Don't skip this post ... one of my future posts, currently one of the nine at the drawing board, will relate to this story. So here it is ahead of time.
Don't forget it, and be sure to look next week for a new post referencing this one.
This just feels like the ideal time to just say to all my followers and people who visit my blog often - Thank You! Some of you comment, some of you don't. I'm grateful to everyone. Thank you for the feedback and encouragement. To my quiet non-commenting friends Thank You for the support you show when simply stopping by. We really do need each other. I do believe that together we can and do 'make a difference.'
I was on the phone with a friend. She is a woman who lost her first son to adoption, as I did. I could tell she was discouraged in this battle fighting against the myths of adoption. And so I asked her a question. It’s a question I ask myself often. I’ll ask you the same question.
“Can you make a difference? Really? Can you make a difference?”
Her response had much of the same doubt I fight off myself. And then I remember this story.
I call it The Starfish Story. You may have read it somewhere, and I apologize for not getting all the details right. My pastor shared this story as part of a sermon a long time ago.
Many of us in this group are in some way speaking out to fight the wrongs of adoption. Sometimes you may get weary or feel like you’re not being heard. And so, I’d like to share this story with you.
One morning following a storm, a little boy is walking along the beach, ahead of his family.
Before him, as far as he could possible see was a devastating site.
Thousands and thousands of starfishes had been beached by the storm.
Some did not make it, but as the little boy is walking along, he could see that many are still alive and struggling to survive.
It’s such a beautiful morning, the sky is blue with puffy white clouds floating high, seagulls swooping and squawking, and the morning sunrays feel warm.
It is a beautiful day; yes, a perfect day for playing at the beach, making sandcastles and running along the edge of the water. But the little boy notices none of that. His heart seems to be breaking as he realizes the fate of these starfishes strewn all over the shore.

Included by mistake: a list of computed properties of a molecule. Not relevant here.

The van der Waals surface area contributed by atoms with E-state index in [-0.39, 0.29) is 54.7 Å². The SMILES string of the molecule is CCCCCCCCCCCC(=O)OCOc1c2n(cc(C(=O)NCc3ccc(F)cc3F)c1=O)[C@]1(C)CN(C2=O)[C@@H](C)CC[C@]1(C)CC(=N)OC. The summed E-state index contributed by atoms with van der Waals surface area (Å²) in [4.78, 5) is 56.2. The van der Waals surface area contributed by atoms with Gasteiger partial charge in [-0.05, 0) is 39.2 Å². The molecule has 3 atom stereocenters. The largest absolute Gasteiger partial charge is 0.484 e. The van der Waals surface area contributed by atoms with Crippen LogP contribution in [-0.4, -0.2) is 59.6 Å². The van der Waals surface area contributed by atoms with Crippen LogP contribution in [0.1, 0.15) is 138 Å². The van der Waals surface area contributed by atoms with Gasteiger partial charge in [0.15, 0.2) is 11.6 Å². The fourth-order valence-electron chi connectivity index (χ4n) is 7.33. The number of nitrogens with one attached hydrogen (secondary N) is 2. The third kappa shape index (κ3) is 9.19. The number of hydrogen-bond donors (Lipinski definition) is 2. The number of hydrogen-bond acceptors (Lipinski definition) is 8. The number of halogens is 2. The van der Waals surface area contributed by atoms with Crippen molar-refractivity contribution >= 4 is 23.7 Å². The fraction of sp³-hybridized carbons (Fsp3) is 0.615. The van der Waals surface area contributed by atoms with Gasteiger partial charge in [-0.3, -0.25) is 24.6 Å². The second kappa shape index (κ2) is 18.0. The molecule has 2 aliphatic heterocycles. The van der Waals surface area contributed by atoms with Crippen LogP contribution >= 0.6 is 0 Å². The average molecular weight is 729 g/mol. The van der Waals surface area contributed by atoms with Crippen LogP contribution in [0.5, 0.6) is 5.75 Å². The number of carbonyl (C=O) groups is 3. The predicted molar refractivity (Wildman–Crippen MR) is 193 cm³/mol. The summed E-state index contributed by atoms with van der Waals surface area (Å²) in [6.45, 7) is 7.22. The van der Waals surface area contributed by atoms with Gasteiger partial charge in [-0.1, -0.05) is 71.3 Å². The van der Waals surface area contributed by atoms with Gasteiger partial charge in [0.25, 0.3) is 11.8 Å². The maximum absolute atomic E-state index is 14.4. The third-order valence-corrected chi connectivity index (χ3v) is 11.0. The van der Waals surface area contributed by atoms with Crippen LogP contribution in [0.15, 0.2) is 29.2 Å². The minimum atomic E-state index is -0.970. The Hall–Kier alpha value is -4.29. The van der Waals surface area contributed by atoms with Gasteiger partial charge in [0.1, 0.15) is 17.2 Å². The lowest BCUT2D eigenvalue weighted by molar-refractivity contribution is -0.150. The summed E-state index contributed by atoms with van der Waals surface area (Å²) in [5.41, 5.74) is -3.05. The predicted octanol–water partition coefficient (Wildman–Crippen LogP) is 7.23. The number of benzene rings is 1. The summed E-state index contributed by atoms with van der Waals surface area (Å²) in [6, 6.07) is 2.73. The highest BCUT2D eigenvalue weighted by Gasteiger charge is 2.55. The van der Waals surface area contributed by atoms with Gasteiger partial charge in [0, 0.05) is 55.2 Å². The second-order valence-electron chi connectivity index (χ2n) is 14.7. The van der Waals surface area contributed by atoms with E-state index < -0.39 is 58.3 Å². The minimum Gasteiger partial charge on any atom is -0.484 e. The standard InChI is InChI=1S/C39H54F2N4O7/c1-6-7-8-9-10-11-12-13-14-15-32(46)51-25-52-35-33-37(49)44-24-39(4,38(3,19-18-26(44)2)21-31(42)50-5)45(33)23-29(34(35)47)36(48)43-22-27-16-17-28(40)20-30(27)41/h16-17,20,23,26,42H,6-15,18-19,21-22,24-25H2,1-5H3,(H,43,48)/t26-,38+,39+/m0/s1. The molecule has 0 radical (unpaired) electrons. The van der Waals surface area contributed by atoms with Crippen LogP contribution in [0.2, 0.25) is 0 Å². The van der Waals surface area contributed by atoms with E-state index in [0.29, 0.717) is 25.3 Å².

What could he do?
He couldn’t just walk on by and let them all out here to die in the rising sun!
There were so many starfishes. He must do something! .
He bends down, gently picking one up.
As he is holding it in his tiny hand, it’s as if instincts take over. And like a boy with a stone, he tosses the starfish as far as he possibly could out into the ocean, into the water where the starfish will be able to recover and survive.
It dawns on him that this is the answer. Now he is on a mission. He is moving as quickly as possible, picking up a starfish and tossing it into the water. He picks up another starfish and tosses it into the water. This goes on for quite some time, the little boy working his way down the beach rescuing starfishes.
The little boy did not realize he was being watched by an older gentleman sitting on the beach.
At his age, he’s witnessed this scene many times, of so many starfishes that were stranded and he could not even begin to count them. It’s just what happens when there is a storm like that. Nature will take its course and they will die.
Engrossed in his task, the boy does not even notice the older man sitting in his chair watching.
The boy was somewhat startled when the man called out to him. “Hey, son! What are you doing there?” Then the man lifts himself from the chair and approaches the boy.
Tossing the starfish into the sea the boy proudly declares, "I'm rescuing starfish!"
The man leans his head back and lets out a mocking laugh.
He is genuinely amused. “Son,” the man says. “So you are rescuing starfish, huh?”
The man chuckles again. Then he reaches out his hand and motions a broad sweeping gesture the length of the beach. “Son, there are thousands upon thousands upon thousands of starfish out here, and there is only one of you. There is just no way that you can rescue all these starfish. I’m sorry to be the one to tell you this son, but they’re going to die. You should just go have fun with your family instead. What you are doing is insignificant, and it doesn’t matter.”
Undaunted, the boy bends over and picks up another starfish.
Still following the pattern he had all morning, he tosses it back into the ocean.
Without even turning to look at the man, he says
“It matters to this one.”